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Watch out, secret companies – the EU is cracking down on dirty money

Written by Alice McCool on Tuesday, 19 May 2015

While the EU takes important steps towards tackling money laundering and tracing the proceeds of corruption, we look at what the UK could do to strengthen itself against similar risks.

Two pieces of news broke earlier today:

1. The EU has agreed to new rules aimed at preventing money laundering in the European Union.

2. New data released by our friends at the TI Secretariat has found that four out of five EU citizens are in favour of companies being required to reveal who the real owners are. Only one in four believe their government is effective in preventing dirty money being spent in their country. 

It’s fantastic that the EU has made this step towards tackling money laundering particularly concerning the proceeds of corruption. Money laundering is happening on our doorsteps and its consequences are more far reaching than most of us imagine – from those in poorer countries without access to basic services, to those affected by human trafficking. Carl Dolan TI-EU Director said:

“There is a clear public interest in stopping the flows of illegal money that is put at $70 billion in the EU alone. The EU, and European Parliament in particular, should be congratulated on passing new legislation that is a welcome first step in unmasking the corrupt in Europe.

 “A number of EU governments say they will establish a publicly accessible register for company ownership. That is what the public want. Making this information fully public would provide instant access for those investigating corrupt money trails in and outside the EU”.

From a personal perspective, I’m particularly delighted to see that EU citizens have shown the issue of secret companies matters to them. Many of us working on this topic spend half our time trying to de-mystify the complicated concepts and language around ‘money laundering’ and ‘beneficial ownership’, with mixed results. That’s why it’s so great to hear 84% of UK respondents ‘strongly agree’ that our government should require companies to publish the real names of all their shareholders and owners.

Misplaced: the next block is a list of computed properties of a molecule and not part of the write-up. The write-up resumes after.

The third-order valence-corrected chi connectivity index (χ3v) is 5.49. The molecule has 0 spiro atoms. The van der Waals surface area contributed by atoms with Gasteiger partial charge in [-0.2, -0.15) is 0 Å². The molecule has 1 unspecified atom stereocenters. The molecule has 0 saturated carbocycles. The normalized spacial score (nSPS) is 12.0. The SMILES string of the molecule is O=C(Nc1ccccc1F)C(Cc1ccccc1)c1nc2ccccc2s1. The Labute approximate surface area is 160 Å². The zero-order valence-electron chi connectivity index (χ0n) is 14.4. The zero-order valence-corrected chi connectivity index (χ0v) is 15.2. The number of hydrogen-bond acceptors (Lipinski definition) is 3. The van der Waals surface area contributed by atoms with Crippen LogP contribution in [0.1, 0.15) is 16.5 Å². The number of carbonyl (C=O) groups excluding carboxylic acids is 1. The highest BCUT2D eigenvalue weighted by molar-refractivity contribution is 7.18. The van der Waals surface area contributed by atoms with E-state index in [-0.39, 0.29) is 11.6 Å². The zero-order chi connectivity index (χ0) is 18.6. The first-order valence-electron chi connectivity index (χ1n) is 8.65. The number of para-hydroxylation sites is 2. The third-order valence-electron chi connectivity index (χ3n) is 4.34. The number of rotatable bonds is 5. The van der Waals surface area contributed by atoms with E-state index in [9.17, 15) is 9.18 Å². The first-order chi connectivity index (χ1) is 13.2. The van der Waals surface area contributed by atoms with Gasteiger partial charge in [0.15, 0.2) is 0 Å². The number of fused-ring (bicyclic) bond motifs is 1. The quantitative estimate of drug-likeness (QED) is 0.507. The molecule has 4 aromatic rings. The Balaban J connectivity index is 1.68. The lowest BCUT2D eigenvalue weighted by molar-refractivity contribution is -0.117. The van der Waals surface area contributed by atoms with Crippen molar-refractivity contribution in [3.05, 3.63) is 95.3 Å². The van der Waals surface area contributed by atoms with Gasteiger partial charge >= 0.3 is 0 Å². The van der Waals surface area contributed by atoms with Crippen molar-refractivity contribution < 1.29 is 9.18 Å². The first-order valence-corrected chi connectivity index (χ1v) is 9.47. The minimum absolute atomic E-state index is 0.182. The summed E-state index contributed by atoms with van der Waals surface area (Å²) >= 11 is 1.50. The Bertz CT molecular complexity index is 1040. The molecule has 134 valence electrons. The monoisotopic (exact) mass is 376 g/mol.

Luckily, British legislation on this came into force at the end of March. Under our new law, UK-registered companies must submit information on their true owners (such as full name and nationality) to Companies House.

But…and there is most definitely a but. While UK companies must be transparent about who really owns them, there is a gaping hole in the UK’s armour against money laundering.

This hole is the financial secrecy of the UK’s Overseas Territories and Crown Dependencies (OTs and CDs). You might have noticed our campaign to end corrupt money in UK property lurking around the internet over the past few months. We found that before purchasing property overseas companies (such as those registered in OTs and CDs) are not required to register the same details that UK companies are.

This is problematic because the UK’s connections with secrecy havens like the British Virgin Islands (BVI) are one reason why Britain is so alluring for the corrupt — our research shows 75% of UK properties under investigation for corruption are registered with offshore companies. With the exception of Jersey which does have a central register, in the OTs and CDs details about company shareholders are not collected, making it near impossible to discover who hides behind them.

We know offshore havens are the favoured vehicle for secrecy by corrupt individuals laundering their money in the UK. We have also found that nearly 90% of foreign company-registered properties in London are located in offshore havens. But because the true owners are hidden, nobody knows how many have been bought with the proceeds of corruption. But the risks are high. Saadi Gadaffi bought his Hampstead mansion with £10m of Libyan state money via a BVI company called Capitana Seas Ltd. How many other cases like this exist? Revolutions shouldn’t have to happen before we find out.

All it requires is a technical fix. We’re asking that before completing a purchase on a property, overseas companies should be required to submit to the Land Registry the same details that UK-registered companies must submit to Companies House. Join our call today.

Sign the petition here.
View a visualisation of the problem here.​


Read 1640 times Last modified on Wednesday, 11 November 2015 10:07

Alice McCool

Alice formerly worked for Transparency International UK as our Campaigns Officer. You can tweet her via @McCoolingtons.

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